Group psychotherapy is a widely used treatment modality. However, there are many types of groups for different conditions and often several models of groups for a particular condition. This makes a description of the field somewhat complex, and even the term "group therapy" relatively lacking in meaning except that several people are meeting together. Group psychotherapy is widely used as an intensive treatment modality to address psychological issues especially those involving unsatisfactory interpersonal patterns. Group therapy is also used in a more structured manner to address negative cognitions, to learn skills such as assertiveness, and for psychoeducational purposes. This wide range of group applications involves the use of groups that are conducted in quite different ways.
This article begins with an overview of the effectiveness of group therapy and the sorts of problems that can be treated in groups. This includes the question of how many group sessions are needed to be helpful. Then an overview of basic group theory is provided emphasizing the importance of considering the whole group as the vehicle for treatment. This is followed by a discussion of the generic processes that occur as a group develops. Different types of group models are then reviewed and what problems each is designed to address. Finally, there is a description of how group programs can be developed for use in larger systems of health care.
Group therapy has been studied extensively and in particular there have been a number of large and com prehensive studies over the last decade. A recent survey of 23 high-quality randomized outcome studies found effect sizes (a statistical measure of change) in a range of 0.76 to 0.90. This means that treated patients were doing significantly better than 78 to 82% of control patients who did not receive active treatment. The clinical literature derived from regular treatment settings suggests similar outcome changes. A number of studies have directly compared the results of group therapy and individual therapy for a similar patient population and using the same theoretical treatment model. With very few exceptions, both modalities have about the same clinical outcome across a wide range of clinical applications.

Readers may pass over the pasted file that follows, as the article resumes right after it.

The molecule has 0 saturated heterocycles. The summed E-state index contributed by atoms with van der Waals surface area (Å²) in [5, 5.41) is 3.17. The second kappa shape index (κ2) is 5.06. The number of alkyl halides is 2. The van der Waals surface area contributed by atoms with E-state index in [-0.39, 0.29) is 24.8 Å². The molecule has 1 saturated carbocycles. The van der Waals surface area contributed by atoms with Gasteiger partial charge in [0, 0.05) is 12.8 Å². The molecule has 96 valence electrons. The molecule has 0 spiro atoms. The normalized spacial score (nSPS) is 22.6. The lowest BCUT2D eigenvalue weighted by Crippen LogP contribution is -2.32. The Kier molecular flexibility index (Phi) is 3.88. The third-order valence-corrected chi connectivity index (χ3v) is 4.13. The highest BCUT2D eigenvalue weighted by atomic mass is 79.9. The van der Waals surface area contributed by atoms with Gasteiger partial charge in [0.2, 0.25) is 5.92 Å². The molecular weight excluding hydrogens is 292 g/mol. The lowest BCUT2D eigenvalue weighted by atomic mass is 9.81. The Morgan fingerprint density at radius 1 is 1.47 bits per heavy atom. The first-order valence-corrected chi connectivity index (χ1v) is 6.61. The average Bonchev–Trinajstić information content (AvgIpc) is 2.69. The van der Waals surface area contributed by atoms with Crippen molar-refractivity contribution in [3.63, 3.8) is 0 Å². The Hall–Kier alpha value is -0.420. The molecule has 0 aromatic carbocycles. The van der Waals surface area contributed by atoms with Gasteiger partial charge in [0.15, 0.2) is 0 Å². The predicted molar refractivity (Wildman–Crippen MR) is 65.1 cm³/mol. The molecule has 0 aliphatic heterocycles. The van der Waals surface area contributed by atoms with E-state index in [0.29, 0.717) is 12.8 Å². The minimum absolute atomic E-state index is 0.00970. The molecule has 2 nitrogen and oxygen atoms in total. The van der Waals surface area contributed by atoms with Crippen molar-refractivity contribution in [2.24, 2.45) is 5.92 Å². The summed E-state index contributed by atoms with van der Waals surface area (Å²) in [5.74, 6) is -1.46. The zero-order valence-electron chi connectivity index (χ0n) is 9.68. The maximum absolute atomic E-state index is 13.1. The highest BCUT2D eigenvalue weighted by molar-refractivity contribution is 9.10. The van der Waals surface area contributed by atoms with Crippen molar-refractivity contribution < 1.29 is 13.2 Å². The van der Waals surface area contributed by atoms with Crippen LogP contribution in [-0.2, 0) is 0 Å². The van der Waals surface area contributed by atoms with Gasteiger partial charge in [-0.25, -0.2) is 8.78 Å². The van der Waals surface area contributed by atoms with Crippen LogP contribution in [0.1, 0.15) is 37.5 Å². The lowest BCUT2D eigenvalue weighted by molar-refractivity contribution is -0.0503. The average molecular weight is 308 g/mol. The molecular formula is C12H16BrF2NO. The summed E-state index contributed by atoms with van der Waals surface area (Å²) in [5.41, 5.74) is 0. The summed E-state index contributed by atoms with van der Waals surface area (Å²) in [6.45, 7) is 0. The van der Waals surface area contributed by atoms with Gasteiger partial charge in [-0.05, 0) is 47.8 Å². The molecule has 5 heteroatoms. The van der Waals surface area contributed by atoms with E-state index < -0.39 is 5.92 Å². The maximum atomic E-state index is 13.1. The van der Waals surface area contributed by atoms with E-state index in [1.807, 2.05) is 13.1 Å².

The list of conditions treated in groups is extensive. Virtually all models of individual therapies have been used in group therapy. The highest use of intensive group models is with the more common conditions of depression, anxiety states, eating disorders, and personality disorders. Groups of a more supportive nature are widely used as an adjunctive treatment for more severe and chronic conditions such as bipolar disorder and schizophrenia.
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